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Before You Buy, Do A Financial Self Exam

Man with briefcase walking towards destination

Thinking about buying? If you are serious about owning your very own piece of the American Dream, it makes sense to take inventory of your current finances. By taking a closer look, you will have a better idea of whether you are ready to grab your dream of homeownership by the horns or whether you want to make some adjustments first.

 

If you haven’t read last week’s post, we recommend you do so. It will help give you a clear idea of what it takes to buy.

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How to buy a house in 2019
Think you're ready to buy? Do a quick financial self checkup to see how ready you are. Need a second opinion? Benchmark is here to help.

Read it now: How To Buy A House In 2019 — 5 Tips

 

Now, read on. Here are a few considerations before you decide to buy.

Emergency Fund Integrity

Many financial experts recommend that you have 3-6 months worth of expenses saved up in an Emergency Fund. An emergency could be a car repair, appliance replacement, or sudden unemployment. Rainy days happen, and a substantial rainy day fund can help protect you from the financial blow.

While it is true that a bigger down payment will equate to a smaller monthly mortgage payment, it probably isn’t the best idea to tank your emergency fund. You might even consider opening a separate savings account for your down payment, as we mentioned last week: How To Buy A House In 2019 – 5 Tips

Debt-To-Income Ratio (D.T.I.)

You can think of this as a ratio of current monthly income and payment obligations. Your DTI is communicated as a percentage, where lower is better. A low deb-to-income ratio implies that you have a high cashflow relative to your income, and gives the impression that you are responsible with your finances. It also means that you are at a lower risk for defaulting on a payment, which lenders like.

Is your monthly debt obligation higher than you would like it to be? Here are a couple of ways to cut it down without significantly altering your lifestyle.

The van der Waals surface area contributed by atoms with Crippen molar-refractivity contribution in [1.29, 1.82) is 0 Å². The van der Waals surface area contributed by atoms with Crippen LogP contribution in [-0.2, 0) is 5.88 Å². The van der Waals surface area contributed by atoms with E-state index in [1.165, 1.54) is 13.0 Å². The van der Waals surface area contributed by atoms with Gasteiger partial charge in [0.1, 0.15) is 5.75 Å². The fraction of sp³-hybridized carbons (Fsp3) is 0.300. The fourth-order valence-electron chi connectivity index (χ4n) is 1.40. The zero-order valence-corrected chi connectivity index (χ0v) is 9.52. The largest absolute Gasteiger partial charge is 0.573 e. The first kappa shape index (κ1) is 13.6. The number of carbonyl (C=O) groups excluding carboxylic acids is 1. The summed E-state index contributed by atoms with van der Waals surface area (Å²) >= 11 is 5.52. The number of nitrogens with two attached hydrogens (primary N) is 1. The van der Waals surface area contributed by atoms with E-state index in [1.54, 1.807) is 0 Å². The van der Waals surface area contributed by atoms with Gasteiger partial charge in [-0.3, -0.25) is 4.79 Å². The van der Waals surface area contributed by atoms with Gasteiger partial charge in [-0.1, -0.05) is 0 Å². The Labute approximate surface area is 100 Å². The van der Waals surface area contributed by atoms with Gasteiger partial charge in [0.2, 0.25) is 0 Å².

Credit Cards

Do you have any credit card debt? Your minimum monthly credit card payment total is factored into your D.T.I. If you have a card with a low enough balance that you could pay it off sooner, you could effectively reduce your debt factor. Doing this repeatedly is commonly known as the “debt snowball,” an emotion guided strategy for paying down debt.

Car Loan

Are you working on paying off a car purchase? If you make payments on a car loan that is relatively close to being paid off, paying it off will reduce your debt score by the monthly required payment on the loan.

Credit History

Is your credit history accurate? Do you have a copy of your credit report? It is a good idea to get a copy of your credit report to check for any errors.

You can contact the credit bureaus if you find an error, and work with them to correct it on your credit report. While a ding on your credit history may not be enough to deny your loan application, it may end up costing you big in the form of a higher interest rate.

You have the right to request 1 free credit report each year. Many credit card companies offer this as a service, as do many identity protection services. You can request your credit report and current credit score from Experian, TransUnion, or Equifax.

Need A Second Opinion?

We know that crunching the numbers isn’t for everyone. Even if you are the best candidate for management of your own finances, not everyone feels motivated to sift through their own numbers. At Benchmark, we advocate for the best financial outcome for our clients.

I am willing to help you order your finances so you can make the most informed decision possible. Call me today, or contact me now.

We work with our clients to help you make the most informed decision possible. Call or contact us today.

We work with our clients to help you make the most informed decision possible. Find your branch, and contact them today.

 Benchmark brings you home.

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